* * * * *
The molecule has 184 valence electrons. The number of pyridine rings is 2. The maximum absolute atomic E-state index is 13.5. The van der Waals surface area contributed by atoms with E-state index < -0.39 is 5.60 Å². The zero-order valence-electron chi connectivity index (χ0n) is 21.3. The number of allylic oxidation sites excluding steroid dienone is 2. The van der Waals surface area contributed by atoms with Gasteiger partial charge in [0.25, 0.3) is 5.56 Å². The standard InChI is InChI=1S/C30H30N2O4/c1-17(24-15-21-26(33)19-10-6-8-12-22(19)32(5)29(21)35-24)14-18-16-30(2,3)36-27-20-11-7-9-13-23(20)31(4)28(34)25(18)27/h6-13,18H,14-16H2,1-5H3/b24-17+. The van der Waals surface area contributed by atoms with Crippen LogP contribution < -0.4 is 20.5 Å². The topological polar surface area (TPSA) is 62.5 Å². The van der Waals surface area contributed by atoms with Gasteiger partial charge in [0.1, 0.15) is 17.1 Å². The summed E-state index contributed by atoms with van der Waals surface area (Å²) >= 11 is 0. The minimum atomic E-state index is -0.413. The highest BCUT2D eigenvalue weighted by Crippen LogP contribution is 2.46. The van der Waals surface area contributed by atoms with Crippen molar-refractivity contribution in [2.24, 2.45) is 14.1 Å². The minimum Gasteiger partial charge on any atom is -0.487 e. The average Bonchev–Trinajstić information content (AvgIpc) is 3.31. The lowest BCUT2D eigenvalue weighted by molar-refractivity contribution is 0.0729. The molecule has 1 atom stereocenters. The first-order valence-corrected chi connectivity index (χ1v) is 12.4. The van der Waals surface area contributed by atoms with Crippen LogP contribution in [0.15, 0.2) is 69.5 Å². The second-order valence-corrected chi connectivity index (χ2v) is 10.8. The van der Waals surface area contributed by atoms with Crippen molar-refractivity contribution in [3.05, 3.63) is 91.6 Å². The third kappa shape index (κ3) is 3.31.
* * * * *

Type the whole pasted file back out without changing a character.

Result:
The molecule has 184 valence electrons. The number of pyridine rings is 2. The maximum absolute atomic E-state index is 13.5. The van der Waals surface area contributed by atoms with E-state index < -0.39 is 5.60 Å². The zero-order valence-electron chi connectivity index (χ0n) is 21.3. The number of allylic oxidation sites excluding steroid dienone is 2. The van der Waals surface area contributed by atoms with Gasteiger partial charge in [0.25, 0.3) is 5.56 Å². The standard InChI is InChI=1S/C30H30N2O4/c1-17(24-15-21-26(33)19-10-6-8-12-22(19)32(5)29(21)35-24)14-18-16-30(2,3)36-27-20-11-7-9-13-23(20)31(4)28(34)25(18)27/h6-13,18H,14-16H2,1-5H3/b24-17+. The van der Waals surface area contributed by atoms with Crippen LogP contribution < -0.4 is 20.5 Å². The topological polar surface area (TPSA) is 62.5 Å². The van der Waals surface area contributed by atoms with Gasteiger partial charge in [0.1, 0.15) is 17.1 Å². The summed E-state index contributed by atoms with van der Waals surface area (Å²) >= 11 is 0. The minimum atomic E-state index is -0.413. The highest BCUT2D eigenvalue weighted by Crippen LogP contribution is 2.46. The van der Waals surface area contributed by atoms with Crippen molar-refractivity contribution in [2.24, 2.45) is 14.1 Å². The minimum Gasteiger partial charge on any atom is -0.487 e. The average Bonchev–Trinajstić information content (AvgIpc) is 3.31. The lowest BCUT2D eigenvalue weighted by molar-refractivity contribution is 0.0729. The molecule has 1 atom stereocenters. The first-order valence-corrected chi connectivity index (χ1v) is 12.4. The van der Waals surface area contributed by atoms with Crippen LogP contribution in [0.15, 0.2) is 69.5 Å². The second-order valence-corrected chi connectivity index (χ2v) is 10.8. The van der Waals surface area contributed by atoms with Crippen molar-refractivity contribution in [3.05, 3.63) is 91.6 Å². The third kappa shape index (κ3) is 3.31.